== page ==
Nobody likes making contracts. Everyone views them as a blocker. Is it possible to solve both of those problems with one product? And we looked at that, and we said, “we can solve the database piece. The unproven part is, can you link up contracts with the database and have that be something people enjoy using, and even lawyers would want to switch their workflow?” We spent about two years figuring out whether that was possible with a wonderful group of customers and emerged with a pretty exciting business growing organically after that. And so we felt like even though we didn’t have the full products, we had a solid viewpoint that we could achieve product-market fit, and we knew how that looked. So at that point, we shifted into, “Okay, let’s build a business, and let’s think about the path to becoming a large independent company over the next decade.” My co-founder and I never thought we would be start-up founders, and we’re not interested in being start-up founders beyond the Ironclad problem.
We just want to work on the Ironclad problem. So we set out to build a very long-term business. One of our principles for doing that was that we always wanted to act and behave like a much bigger, much more mature company than we were. Even the name Ironclad evokes a large company name, and we’ve always tried to act with that level of maturity and long-term decision-making. I would say that underlying ethos has been part of the company from the moment we realized it’s possible to build a big business here, and we felt like we’d identified that product-market fit.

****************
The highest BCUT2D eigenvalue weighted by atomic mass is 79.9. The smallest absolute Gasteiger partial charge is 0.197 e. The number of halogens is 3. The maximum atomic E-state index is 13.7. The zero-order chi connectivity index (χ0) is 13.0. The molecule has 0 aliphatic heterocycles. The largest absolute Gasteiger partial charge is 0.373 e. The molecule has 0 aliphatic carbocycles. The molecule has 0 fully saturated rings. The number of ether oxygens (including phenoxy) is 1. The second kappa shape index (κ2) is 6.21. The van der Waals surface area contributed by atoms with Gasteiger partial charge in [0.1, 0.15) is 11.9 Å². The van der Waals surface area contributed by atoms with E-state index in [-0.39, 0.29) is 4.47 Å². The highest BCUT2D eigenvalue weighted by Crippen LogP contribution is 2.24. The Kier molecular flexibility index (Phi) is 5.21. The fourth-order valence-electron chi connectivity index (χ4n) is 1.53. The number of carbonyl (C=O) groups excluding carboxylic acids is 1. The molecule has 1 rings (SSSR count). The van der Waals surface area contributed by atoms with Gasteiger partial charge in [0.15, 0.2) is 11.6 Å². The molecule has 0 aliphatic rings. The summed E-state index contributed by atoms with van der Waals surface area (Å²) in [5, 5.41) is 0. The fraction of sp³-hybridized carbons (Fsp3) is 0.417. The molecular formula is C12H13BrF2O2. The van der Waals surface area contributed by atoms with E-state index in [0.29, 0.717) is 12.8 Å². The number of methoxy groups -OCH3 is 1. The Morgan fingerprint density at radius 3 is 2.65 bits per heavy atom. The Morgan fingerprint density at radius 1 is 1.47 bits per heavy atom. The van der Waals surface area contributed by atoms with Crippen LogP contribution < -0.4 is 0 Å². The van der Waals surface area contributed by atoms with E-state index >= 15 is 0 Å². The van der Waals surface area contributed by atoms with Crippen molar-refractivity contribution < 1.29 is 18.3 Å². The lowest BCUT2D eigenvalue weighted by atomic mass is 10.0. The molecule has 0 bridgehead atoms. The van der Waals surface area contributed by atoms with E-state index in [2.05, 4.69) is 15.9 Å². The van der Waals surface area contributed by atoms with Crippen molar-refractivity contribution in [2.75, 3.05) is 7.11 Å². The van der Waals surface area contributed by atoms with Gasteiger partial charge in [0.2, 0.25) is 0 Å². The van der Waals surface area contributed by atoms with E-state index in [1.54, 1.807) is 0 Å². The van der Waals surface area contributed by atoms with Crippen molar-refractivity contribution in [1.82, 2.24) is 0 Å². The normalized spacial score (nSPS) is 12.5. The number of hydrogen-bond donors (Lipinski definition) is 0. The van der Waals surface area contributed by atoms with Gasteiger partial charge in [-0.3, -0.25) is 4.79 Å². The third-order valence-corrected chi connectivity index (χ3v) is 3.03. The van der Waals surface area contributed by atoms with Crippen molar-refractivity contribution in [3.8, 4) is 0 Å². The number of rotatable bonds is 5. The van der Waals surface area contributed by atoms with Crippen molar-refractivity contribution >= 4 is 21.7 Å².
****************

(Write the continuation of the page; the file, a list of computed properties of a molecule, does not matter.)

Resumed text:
LB: When you move past that phase to okay now, we have to take it by its tail. I think this is your first business. How did you figure out the steps you needed to take to ride this opportunity or release its potential?
JB: Well, I think in some ways, it is my first business and my co-founder’s first business, which was an advantage because it was very clear. We understand the product. My co-founder is an incredible software engineering product builder, and I just love the problem space of business contracts and legal teams and that kind of problem area. So we love the problem, and we know we want to work on it for a while. Let’s take advantage of where we are in the world, which is the center of Silicon Valley, and let’s recruit and identify software talent who has done this before and from whom we can learn. We started building our executive team when we were 17 people. I’ll put our team up against any company at our stage, and I think our investors will back up the quality. We’re still building the executive team, and it’s full of not necessarily people who have come from the legal industry, although there are some. It’s people who have built significant and lasting software companies. We take that attitude of learning and wanting to level up our game and our knowledge level since we haven’t done this before.